• Repealing the required felony conviction for the third offense of driving with a suspended license and instead make it a first-degree misdemeanor. Brandes questioned whether some such offenders should be saddled with a felony record for the rest of their lives for such a driving offense.

• Requiring the Department of Corrections to prepare a statement or racial impact to weigh the effect of changes to the criminal justice system on communities of color. That amendment was proposed by Sen. Randolph Bracy, D-Orlando, and earned praised from Brandes, who noted the harm the federal criminal justice system did by making the penalties for crack cocaine more severe than for powdered cocaine. “The effects of that in the African American community were profound in ways that people who used powdered cocaine did not experience,”

Brandes said. “We should be honest and open about our criminal justice system and this highlights and puts more sunshine in our criminal statutes.”

Brandes said he was working on a provision to allow nonincarceration alternatives for technical probation violations. He also said he wanted to encourage the Department of Corrections to house inmates in prisons near their homes to promote family ties, but said that is extremely difficult because of the disproportionate number of state prisons in the Panhandle.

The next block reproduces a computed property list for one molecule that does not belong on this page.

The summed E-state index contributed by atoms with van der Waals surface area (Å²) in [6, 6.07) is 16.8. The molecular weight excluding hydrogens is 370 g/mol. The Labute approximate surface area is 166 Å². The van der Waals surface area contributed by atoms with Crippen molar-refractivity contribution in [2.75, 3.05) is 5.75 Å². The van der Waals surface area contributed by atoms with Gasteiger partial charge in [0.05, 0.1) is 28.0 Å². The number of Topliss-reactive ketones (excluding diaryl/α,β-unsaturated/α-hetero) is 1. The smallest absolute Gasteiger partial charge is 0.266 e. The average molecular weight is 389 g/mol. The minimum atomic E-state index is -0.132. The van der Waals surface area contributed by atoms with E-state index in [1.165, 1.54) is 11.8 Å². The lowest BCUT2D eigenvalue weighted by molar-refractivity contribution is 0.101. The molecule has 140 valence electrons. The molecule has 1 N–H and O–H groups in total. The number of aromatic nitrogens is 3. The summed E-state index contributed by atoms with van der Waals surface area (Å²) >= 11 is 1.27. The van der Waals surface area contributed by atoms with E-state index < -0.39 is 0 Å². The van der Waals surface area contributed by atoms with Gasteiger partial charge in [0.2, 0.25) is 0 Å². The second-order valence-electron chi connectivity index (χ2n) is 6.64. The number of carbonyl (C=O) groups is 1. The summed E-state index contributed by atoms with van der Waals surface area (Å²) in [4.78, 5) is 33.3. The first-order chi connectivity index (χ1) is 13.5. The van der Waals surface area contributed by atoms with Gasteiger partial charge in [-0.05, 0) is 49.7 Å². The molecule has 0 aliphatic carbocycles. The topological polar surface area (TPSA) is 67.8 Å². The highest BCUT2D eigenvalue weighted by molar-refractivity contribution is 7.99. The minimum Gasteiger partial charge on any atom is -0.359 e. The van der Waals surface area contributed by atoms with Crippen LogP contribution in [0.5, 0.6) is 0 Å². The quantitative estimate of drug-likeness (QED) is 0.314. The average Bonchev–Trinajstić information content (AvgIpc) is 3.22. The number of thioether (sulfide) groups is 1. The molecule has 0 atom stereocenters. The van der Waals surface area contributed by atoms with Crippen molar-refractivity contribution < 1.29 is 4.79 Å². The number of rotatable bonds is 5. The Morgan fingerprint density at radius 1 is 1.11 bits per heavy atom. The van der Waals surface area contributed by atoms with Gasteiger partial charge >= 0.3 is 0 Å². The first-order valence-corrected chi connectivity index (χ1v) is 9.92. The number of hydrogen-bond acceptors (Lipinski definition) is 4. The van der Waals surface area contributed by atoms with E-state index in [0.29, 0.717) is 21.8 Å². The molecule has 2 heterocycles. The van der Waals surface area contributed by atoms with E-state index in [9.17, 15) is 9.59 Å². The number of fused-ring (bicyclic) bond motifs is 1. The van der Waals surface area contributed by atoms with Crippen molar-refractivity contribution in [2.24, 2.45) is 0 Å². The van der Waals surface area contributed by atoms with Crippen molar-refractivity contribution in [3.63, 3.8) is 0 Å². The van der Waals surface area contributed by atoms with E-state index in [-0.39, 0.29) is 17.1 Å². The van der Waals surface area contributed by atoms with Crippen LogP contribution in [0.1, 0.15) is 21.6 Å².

Brandes’ bill earned bipartisan praise from committee members as it passed 8-0.

“We may disagree on details here and there, but with the amendment and the changes that have been brought forward, this bill moves us to where we should be as a society,” said Sen. Annette Taddeo, D-Miami.

The committee also approved SB 1074, sponsored by Brandes, which creates a conditional sentence for certain mental health and substance abuse officers and that provides for

treatment while in prison and after release.

“This really highlights what we think is an appropriate response to many issues. Our goal is diversion, our goal is to get people back into communities,” Brandes said. “I am a person who does not think prison makes people better. We believe in rehabilitation and this shows our commitment to rehabilitation.”

The two bills next go to the Senate Appropriations Committee. HB 7125 passed the House Appropriations Committee as the Senate panel was considering Brandes’ bills.

“I think everybody is of the opinion, as you saw with a unanimous vote today, that there’s strong bipartisan support for this bill, and that tells you that this is a good place to start,” Renner said after the meeting.

He said there may be room for negotiations with the Senate on raising the felony theft threshold where the House is proposing $1,000 and the Senate $750 but was more cautious about doing away with some mandatory minimum sentences.

“There’s some regulatory offenses out there with minimum mandatories we may look at next year. But when you’re talking about minimum mandatories that may upset a 50-year low in the crime rate, that’s something that I want to talk with our chiefs of police, I want to talk with our folks that are on the street keeping us safe,” Renner said. “I want to make sure that anything we do there is not going to disturb our 50-year low in crime.”